The recent evolution of Windows Updates

Ever since the original release of Windows 8, Microsoft has been slowly migrating to a new standard for update distribution in Windows. This has culminated as Peer-to-Peer (P2P) updates and as a new download method for non-P2P updates.

But first, a bit of a back-story.

In earlier versions of Windows (pre-Vista 2.0) the standard was to download a package — generally a .cab or a .exe — in its entirety and then move on to the next file. Once downloading was complete, Windows would extract the updates one at a time and install them.

The original Windows Update mechanism. Each file would be downloaded one at a time, as a full file.

One factor of downloading updates one at a time and in full, is the ability to intercept these packages. With this in mind, the majority of Windows updates can be cacheable. On slower networks where bandwidth is a major drawback, a cache could easily help alleviate network strains.

In walks Windows 10, with a Peer-to-Peer mindset.

Windows Updates were no longer about simplicity and were now about how to get updates to the customer(s) in the quickest, cheapest and dirtiest way possible.

The default configuration for Windows Updates delivery in Windows 10.

With this, control over which updates could be installed was essentially removed. As soon as updates were available to the general public they would be downloaded and installed, which in some cases would lead to small issues. Regardless of this issue, the networking side of Windows 10 wasn’t as simple as I once hoped for.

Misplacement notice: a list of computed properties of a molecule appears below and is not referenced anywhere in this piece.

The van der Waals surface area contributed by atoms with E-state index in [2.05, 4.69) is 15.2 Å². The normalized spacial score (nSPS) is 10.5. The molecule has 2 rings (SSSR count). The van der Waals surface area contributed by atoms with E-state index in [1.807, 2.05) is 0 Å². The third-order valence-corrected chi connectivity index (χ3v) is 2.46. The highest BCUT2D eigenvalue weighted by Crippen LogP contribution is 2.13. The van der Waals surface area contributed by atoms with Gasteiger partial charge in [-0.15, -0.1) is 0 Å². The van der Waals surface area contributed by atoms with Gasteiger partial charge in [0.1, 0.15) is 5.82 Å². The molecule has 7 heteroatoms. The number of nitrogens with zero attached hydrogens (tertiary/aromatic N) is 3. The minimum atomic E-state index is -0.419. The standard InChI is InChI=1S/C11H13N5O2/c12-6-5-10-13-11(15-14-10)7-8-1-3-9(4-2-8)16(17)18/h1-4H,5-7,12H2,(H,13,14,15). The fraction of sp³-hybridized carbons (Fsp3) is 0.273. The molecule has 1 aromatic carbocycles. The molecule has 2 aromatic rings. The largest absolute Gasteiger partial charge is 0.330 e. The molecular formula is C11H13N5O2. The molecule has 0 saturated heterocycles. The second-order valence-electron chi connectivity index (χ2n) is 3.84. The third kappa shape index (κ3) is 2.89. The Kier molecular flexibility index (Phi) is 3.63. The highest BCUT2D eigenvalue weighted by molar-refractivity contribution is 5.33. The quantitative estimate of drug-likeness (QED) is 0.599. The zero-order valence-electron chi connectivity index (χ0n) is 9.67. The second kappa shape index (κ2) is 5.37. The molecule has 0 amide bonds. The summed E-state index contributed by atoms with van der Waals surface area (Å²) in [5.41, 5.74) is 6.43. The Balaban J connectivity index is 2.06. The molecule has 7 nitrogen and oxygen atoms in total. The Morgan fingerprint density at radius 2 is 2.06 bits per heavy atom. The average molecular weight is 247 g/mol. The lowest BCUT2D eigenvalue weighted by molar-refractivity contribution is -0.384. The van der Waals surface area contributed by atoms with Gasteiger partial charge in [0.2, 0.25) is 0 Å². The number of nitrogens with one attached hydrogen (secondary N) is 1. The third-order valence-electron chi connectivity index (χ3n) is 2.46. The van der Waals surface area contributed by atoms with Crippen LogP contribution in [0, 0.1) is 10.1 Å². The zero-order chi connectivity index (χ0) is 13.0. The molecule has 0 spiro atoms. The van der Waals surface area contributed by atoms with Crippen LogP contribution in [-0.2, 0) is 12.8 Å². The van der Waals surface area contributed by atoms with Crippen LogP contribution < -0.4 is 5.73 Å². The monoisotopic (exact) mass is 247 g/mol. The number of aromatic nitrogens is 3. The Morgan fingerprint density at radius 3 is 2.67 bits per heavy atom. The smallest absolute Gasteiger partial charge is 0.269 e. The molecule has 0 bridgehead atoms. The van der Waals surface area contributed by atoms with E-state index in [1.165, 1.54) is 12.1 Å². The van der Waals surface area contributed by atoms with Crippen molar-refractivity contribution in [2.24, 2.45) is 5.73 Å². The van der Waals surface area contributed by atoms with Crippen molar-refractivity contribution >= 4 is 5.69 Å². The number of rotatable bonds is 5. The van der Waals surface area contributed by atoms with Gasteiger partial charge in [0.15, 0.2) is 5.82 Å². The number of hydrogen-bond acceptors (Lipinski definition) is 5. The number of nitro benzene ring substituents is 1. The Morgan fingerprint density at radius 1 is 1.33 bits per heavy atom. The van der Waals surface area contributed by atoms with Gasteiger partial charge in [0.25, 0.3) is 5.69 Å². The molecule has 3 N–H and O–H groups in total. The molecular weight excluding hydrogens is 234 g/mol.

This is Windows 10 on one PC, attempting to download one update.

With an update mechanism like above in place, Windows Updates now becomes a painful toll on low bandwidth networks, especially those in regional areas where bandwidth is severely limited (A few Gigabytes a month).

There are several ways to mitigate these issues, the most popular of them being Windows Server Update Services (WSUS). However, WSUS will not work with Home (Premium) versions of Windows. So for the general public there really isn’t a solution that isn’t going to be painful. Anyone using Professional, Enterprise or Education would be able to easily implement WSUS using Group Policies.

In situations like this, those of us who are not using Windows Home — and have WSUS enabled — have the ability to test these updates, before releasing them to our networks. With the ability to test and potentially delay updates, if gives us time to watch forums and news sites to see if there is a major fault after an update is released.

So in conclusion…

  • Microsoft has changed the way they distribute updates.
  • It sucks for low speed networks.
  • It can be managed, but is generally recommended for businesses or educational institutions.
Posted in Caching, Networking, Windows | 1 Comment